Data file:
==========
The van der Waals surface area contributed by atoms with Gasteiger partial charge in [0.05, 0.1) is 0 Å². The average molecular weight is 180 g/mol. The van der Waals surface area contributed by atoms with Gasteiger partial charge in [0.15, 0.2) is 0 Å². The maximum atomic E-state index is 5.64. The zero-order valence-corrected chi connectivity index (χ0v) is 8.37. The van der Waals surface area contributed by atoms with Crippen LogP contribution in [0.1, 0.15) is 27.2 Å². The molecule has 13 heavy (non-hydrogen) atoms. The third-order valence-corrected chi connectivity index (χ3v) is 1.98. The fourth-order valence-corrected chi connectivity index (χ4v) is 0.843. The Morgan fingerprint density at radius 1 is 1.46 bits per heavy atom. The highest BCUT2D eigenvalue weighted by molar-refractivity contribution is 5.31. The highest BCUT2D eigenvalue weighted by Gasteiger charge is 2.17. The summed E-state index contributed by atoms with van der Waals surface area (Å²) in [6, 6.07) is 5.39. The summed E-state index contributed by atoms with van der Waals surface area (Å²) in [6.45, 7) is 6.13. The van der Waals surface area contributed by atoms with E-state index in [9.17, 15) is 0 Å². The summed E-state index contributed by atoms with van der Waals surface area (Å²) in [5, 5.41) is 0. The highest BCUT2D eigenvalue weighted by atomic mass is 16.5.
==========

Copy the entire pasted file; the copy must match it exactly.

The van der Waals surface area contributed by atoms with Gasteiger partial charge in [0.05, 0.1) is 0 Å². The average molecular weight is 180 g/mol. The van der Waals surface area contributed by atoms with Gasteiger partial charge in [0.15, 0.2) is 0 Å². The maximum atomic E-state index is 5.64. The zero-order valence-corrected chi connectivity index (χ0v) is 8.37. The van der Waals surface area contributed by atoms with Crippen LogP contribution in [0.1, 0.15) is 27.2 Å². The molecule has 13 heavy (non-hydrogen) atoms. The third-order valence-corrected chi connectivity index (χ3v) is 1.98. The fourth-order valence-corrected chi connectivity index (χ4v) is 0.843. The Morgan fingerprint density at radius 1 is 1.46 bits per heavy atom. The highest BCUT2D eigenvalue weighted by molar-refractivity contribution is 5.31. The highest BCUT2D eigenvalue weighted by Gasteiger charge is 2.17. The summed E-state index contributed by atoms with van der Waals surface area (Å²) in [6, 6.07) is 5.39. The summed E-state index contributed by atoms with van der Waals surface area (Å²) in [6.45, 7) is 6.13. The van der Waals surface area contributed by atoms with E-state index in [9.17, 15) is 0 Å². The summed E-state index contributed by atoms with van der Waals surface area (Å²) in [5, 5.41) is 0. The highest BCUT2D eigenvalue weighted by atomic mass is 16.5.